The new US administration hasn’t yet worked out its stance toward Syria, Aleksey Borodavkin, Russia’s envoy to the UN Office in Geneva, said, adding that the Russia-US agreement achieved under Obama can still be implemented – with slight modifications.
“The US administration has now declared the fight against terrorism its main priority. I think, now is the time when the documents [on Syria] elaborated last year could become the basis for [Russia-US] collaboration in the fight against terrorism,” he told journalists in Geneva where a new round of UN-sponsored Syria peace talks begin on Thursday.
“The new administration has spent very little time in office so far,” he added. “It’s hard to expect the White House, Pentagon, CIA and other structures who influence the US foreign policy to agree on a joint position on this very complicated issue… So Americans just should be granted time to complete this process.”
As for Washington’s proposal to create the so-called “safe zones” in Syria, Moscow remains “very cautious” about it, Borodavkin said.
“First of all, we do not understand what [a safe zone] is. And secondly, if we are talking about this, [we] should address the Syrian government and ask it if it agrees to have some safe zones created on its territory,” he explained.
The UN-brokered peace talks between the Syrian government and the opposition have resumed in Geneva on Thursday, following a 10-month break caused by the escalation of violence in the country.
Russia is present at the negotiations as an observer. The talks exclude terror groups such as Islamic State (IS, formerly ISIS/ISIL) and Jabhat al-Nusra.
The envoy criticized the Syrian opposition High Negotiations Committee for again demanding resignation of Syrian President Bashar Assad. Damascus has a constructive position in the talks, which stands in sharp contrast with “absurd demands” coming from the other side, he said.
He said that the notion voiced by some in the West and in the Gulf states that Syria has become a magnet for terrorists because of Assad is “false concept,” because “the Syrian military are really fighting terrorists, both al-Nusra and Daesh.”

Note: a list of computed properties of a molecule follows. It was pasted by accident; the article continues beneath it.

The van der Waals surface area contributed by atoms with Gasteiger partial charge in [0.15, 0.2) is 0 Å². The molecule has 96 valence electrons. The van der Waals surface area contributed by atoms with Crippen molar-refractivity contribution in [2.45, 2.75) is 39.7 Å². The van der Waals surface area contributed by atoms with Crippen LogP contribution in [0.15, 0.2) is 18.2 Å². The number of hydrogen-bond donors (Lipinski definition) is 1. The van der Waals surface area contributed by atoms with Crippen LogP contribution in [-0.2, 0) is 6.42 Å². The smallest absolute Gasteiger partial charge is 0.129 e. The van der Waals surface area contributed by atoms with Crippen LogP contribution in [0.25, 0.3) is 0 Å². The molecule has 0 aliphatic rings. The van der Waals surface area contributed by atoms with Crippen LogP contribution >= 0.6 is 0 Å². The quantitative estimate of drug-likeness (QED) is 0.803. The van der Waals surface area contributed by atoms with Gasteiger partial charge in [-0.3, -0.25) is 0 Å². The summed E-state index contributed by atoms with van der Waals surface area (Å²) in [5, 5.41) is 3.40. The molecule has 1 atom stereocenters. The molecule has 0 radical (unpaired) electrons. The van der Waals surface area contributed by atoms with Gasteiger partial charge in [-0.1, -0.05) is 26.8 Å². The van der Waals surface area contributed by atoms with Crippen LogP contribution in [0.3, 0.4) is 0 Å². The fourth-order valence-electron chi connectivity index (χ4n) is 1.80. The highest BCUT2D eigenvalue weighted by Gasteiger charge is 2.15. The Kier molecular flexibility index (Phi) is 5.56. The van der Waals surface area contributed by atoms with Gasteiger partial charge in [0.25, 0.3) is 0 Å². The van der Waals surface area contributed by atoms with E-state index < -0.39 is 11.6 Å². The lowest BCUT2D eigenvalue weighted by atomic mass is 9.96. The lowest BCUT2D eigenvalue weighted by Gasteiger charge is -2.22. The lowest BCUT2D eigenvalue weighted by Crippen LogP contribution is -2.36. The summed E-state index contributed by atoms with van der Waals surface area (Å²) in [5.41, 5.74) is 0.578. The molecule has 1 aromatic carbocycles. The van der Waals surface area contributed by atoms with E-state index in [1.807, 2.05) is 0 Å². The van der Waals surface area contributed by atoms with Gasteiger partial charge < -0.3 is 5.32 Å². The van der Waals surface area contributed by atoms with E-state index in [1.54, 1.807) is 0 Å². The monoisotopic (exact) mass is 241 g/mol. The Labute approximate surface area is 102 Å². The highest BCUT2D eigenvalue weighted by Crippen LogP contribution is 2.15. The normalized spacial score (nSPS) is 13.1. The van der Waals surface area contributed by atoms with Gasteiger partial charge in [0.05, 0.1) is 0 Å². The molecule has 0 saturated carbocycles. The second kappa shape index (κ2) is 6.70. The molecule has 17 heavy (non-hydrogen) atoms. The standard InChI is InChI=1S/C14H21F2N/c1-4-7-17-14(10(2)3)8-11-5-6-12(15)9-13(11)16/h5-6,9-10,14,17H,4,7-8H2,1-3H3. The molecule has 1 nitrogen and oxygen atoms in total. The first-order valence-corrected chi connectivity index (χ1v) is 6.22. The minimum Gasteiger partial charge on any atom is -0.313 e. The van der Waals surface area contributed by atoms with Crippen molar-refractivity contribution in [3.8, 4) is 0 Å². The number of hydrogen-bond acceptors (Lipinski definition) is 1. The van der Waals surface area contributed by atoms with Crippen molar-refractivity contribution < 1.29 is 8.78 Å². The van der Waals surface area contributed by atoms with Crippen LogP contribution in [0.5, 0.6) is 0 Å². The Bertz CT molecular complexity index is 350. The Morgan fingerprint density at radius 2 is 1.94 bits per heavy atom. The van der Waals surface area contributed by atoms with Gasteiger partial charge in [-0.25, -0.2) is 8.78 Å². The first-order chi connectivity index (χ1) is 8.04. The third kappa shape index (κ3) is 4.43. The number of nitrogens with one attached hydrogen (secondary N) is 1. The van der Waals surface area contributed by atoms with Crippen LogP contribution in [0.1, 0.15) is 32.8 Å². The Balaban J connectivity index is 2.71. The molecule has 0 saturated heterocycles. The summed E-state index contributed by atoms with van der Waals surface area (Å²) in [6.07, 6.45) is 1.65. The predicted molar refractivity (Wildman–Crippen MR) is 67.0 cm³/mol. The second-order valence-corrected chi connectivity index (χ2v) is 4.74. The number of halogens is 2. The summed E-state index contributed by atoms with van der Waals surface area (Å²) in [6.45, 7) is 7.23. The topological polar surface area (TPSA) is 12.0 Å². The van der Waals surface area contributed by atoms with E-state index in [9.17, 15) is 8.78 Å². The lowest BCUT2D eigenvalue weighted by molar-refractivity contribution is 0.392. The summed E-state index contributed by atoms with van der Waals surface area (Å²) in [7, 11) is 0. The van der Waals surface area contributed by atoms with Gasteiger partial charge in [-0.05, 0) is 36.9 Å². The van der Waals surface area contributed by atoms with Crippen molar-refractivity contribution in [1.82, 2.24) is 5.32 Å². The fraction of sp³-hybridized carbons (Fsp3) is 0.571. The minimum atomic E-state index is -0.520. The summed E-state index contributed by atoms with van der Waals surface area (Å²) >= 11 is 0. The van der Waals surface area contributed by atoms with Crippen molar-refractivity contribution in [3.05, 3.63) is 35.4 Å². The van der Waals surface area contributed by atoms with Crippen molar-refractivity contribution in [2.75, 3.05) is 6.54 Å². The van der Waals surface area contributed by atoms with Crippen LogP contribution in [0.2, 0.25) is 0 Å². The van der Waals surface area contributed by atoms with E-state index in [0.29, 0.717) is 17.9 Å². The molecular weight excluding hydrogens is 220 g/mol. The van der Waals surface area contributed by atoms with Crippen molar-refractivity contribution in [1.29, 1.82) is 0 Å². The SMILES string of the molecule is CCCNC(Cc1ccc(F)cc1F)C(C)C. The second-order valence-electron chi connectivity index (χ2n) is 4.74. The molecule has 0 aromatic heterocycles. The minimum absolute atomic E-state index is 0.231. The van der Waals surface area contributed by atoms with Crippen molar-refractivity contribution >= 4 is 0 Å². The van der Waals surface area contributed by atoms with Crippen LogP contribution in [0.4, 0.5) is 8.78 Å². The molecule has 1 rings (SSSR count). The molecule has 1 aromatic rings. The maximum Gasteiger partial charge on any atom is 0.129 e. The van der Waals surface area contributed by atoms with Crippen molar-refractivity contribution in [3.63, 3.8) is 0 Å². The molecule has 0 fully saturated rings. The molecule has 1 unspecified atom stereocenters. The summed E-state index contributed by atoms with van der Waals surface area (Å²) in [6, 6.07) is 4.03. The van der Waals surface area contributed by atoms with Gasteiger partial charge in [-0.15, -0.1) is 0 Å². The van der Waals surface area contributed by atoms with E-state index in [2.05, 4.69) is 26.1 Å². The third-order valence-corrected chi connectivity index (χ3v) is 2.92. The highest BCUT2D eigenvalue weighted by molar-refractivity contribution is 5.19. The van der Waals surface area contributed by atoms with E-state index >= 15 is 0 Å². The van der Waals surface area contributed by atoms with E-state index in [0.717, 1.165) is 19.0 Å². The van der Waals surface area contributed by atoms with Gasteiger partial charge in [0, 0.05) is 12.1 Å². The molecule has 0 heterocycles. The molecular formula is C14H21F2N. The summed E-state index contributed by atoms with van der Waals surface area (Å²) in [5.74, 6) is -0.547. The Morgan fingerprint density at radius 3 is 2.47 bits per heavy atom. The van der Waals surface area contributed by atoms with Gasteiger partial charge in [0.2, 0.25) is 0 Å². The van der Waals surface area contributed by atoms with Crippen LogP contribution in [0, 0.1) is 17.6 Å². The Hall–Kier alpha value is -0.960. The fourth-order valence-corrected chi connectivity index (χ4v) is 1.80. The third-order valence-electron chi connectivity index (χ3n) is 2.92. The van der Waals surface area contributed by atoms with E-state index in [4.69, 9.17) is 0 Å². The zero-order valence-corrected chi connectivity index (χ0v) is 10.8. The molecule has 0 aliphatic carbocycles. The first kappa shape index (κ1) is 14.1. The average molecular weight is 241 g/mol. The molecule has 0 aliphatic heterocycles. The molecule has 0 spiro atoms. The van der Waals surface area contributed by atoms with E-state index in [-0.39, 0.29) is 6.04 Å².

Only direct contacts between the Syrian government and the opposition may bring results at the Geneva talks, Borodavkin said.
“We always said that only as a result of direct contacts one can really see positive dynamics in Geneva. We adhere to this position and our signals to the government and opposition delegations are along these lines,” he said.
According to the Russian envoy, Moscow expects that work on the new Syrian constitution will begin during the current round of the intra-Syrian talks.
Progress in resolving the six-year-long Syrian crisis was recently made in the Kazakh capital, Astana, and led to a ceasefire.
The nationwide truce has generally held in Syria since December 30, despite the sides reporting frequent violations. Russia and Turkey have become the guarantors of the truce, which was also backed by a UN Security Council resolution
A ceasefire agreed with Russia’s direct participation has given millions of displaced Syrians hope of returning home, thus preventing a new wave of migration to Europe, Borodavkin said.
“Now, when thanks to the efforts of the Syrian government and the support of the Russian air forces, with the consent of major players, the cessation of hostilities has been established. Many millions of internally displaced people in Syria now have a hope of returning home,” he explained.
Without this hope, the Syrians “would have been looking into the future not from the point of view of returning… to the cities and villages pillaged by the terrorists; they would’ve been looking to the other side of the Mediterranean Sea, namely Europe,” the envoy said.
According to the diplomat, there are around 7 million of internally displaced people in Syria, the majority of whom come from the coastal province of Latakia.